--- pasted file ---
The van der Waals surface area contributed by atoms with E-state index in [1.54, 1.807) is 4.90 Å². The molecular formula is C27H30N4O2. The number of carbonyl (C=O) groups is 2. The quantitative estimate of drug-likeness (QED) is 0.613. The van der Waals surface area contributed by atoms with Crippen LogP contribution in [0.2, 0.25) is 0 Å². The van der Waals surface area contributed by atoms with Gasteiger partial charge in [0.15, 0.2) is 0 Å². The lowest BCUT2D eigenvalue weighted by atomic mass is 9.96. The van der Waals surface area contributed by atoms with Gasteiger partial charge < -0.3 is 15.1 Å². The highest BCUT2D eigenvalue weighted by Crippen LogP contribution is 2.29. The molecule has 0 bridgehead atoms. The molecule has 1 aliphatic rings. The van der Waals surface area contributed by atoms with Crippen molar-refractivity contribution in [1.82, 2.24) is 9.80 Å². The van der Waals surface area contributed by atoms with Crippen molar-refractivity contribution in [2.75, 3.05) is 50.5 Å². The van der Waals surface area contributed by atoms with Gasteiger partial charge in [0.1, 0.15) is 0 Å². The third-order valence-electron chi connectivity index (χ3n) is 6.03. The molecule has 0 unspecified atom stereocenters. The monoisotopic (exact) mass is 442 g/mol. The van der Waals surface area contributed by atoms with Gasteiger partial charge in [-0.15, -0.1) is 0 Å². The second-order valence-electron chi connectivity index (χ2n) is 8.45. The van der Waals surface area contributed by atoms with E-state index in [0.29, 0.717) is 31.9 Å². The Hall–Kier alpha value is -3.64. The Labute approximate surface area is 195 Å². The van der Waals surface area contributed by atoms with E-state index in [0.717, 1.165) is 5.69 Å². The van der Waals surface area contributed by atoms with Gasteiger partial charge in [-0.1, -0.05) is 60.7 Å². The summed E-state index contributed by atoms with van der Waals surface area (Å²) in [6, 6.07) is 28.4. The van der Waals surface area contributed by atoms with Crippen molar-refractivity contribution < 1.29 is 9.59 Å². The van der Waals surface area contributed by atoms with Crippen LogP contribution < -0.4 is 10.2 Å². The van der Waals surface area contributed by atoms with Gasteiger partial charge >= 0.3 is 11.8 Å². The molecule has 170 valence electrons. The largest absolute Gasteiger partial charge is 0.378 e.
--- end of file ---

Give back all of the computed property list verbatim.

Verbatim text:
The van der Waals surface area contributed by atoms with E-state index in [1.54, 1.807) is 4.90 Å². The molecular formula is C27H30N4O2. The number of carbonyl (C=O) groups is 2. The quantitative estimate of drug-likeness (QED) is 0.613. The van der Waals surface area contributed by atoms with Crippen LogP contribution in [0.2, 0.25) is 0 Å². The van der Waals surface area contributed by atoms with Gasteiger partial charge in [0.15, 0.2) is 0 Å². The lowest BCUT2D eigenvalue weighted by atomic mass is 9.96. The van der Waals surface area contributed by atoms with Gasteiger partial charge < -0.3 is 15.1 Å². The highest BCUT2D eigenvalue weighted by Crippen LogP contribution is 2.29. The molecule has 0 bridgehead atoms. The molecule has 1 aliphatic rings. The van der Waals surface area contributed by atoms with Crippen molar-refractivity contribution in [1.82, 2.24) is 9.80 Å². The van der Waals surface area contributed by atoms with Crippen molar-refractivity contribution in [2.75, 3.05) is 50.5 Å². The van der Waals surface area contributed by atoms with Gasteiger partial charge in [0.1, 0.15) is 0 Å². The third-order valence-electron chi connectivity index (χ3n) is 6.03. The molecule has 0 unspecified atom stereocenters. The monoisotopic (exact) mass is 442 g/mol. The van der Waals surface area contributed by atoms with Gasteiger partial charge in [-0.15, -0.1) is 0 Å². The second-order valence-electron chi connectivity index (χ2n) is 8.45. The van der Waals surface area contributed by atoms with E-state index in [0.29, 0.717) is 31.9 Å². The Hall–Kier alpha value is -3.64. The Labute approximate surface area is 195 Å². The van der Waals surface area contributed by atoms with E-state index in [0.717, 1.165) is 5.69 Å². The van der Waals surface area contributed by atoms with Gasteiger partial charge in [-0.1, -0.05) is 60.7 Å². The summed E-state index contributed by atoms with van der Waals surface area (Å²) in [6, 6.07) is 28.4. The van der Waals surface area contributed by atoms with Crippen molar-refractivity contribution < 1.29 is 9.59 Å². The van der Waals surface area contributed by atoms with Crippen LogP contribution < -0.4 is 10.2 Å². The van der Waals surface area contributed by atoms with Gasteiger partial charge >= 0.3 is 11.8 Å². The molecule has 170 valence electrons. The largest absolute Gasteiger partial charge is 0.378 e.